From the Editor
His New York Times obituary opens: “Kenneth J. Arrow, one of the most brilliant economic minds of the 20th century and, at 51, the youngest economist ever to win a Nobel, died on Tuesday at his home in Palo Alto, Calif. He was 95.”
As a tribute to Kenneth Arrow, this week’s paper is his “Uncertainty and the Welfare Economic of Medical Care.”
This paper was published decades ago. Our selections try to be current. But we’ll make an exception for a good reason: Kenneth Arrow, one of the most significant economists of the 20th Century, died last week; his work on health care and economics remains deeply influential. Indeed, whether we are discussing the Choosing Wisely campaign or debating the expansion of public coverage under Obamacare, we are essentially weighing in on Arrow’s 1963 health economics paper – which makes this paper a natural choice for this week’s Reading.
Arrow didn’t mention mental health in his 1963 paper. But as we seek to better mental health services, his observations on the problems of health-care information are worth considering.
Economics and Health Care
“Uncertainty and the Welfare Economic of Medical Care”
Kenneth J. Arrow
The American Economic Review, December 1963
This paper is an exploratory and tentative study of the specific differentia of medical care as the object of normative economics. It is contended here, on the basis of comparison of obvious characteristics of the medical-care industry with the norms of welfare economics, that the special economic problems of medical care can be explained as adaptations to the existence of uncertainty in the incidence of disease and in the efficacy of treatment.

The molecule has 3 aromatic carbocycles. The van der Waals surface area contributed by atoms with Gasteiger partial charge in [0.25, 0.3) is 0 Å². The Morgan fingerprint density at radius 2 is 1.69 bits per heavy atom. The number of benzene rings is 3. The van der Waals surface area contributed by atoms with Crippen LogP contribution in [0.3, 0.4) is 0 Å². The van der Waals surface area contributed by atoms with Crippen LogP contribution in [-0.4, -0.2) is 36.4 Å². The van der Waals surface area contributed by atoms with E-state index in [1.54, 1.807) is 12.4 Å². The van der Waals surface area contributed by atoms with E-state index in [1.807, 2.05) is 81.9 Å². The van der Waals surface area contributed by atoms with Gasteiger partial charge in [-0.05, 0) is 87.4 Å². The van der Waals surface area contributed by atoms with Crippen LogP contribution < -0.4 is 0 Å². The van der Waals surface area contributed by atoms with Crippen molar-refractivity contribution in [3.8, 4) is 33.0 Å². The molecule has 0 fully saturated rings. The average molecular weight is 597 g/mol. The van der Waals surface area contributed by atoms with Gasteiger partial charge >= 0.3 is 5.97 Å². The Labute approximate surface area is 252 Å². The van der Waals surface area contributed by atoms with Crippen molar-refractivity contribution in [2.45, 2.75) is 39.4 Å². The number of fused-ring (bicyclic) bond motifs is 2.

It should be noted that the subject is the medical-care industry, not health. The causal factors in health are many, and the provision of medical care is only one. Particularly at low levels of income, other commodities such as nutrition, shelter, clothing, and sanitation may be much more significant. It is the complex of services that center about the physician, private and group practice, hospitals, and public health, which I propose to discuss.
The focus of discussion will be on the way the operation of the medical-care industry and the efficacy with which it satisfies the needs of society differ from a norm, if at all.
So begins a paper written by Kenneth J. Arrow. Many consider it the first important paper written on health economics.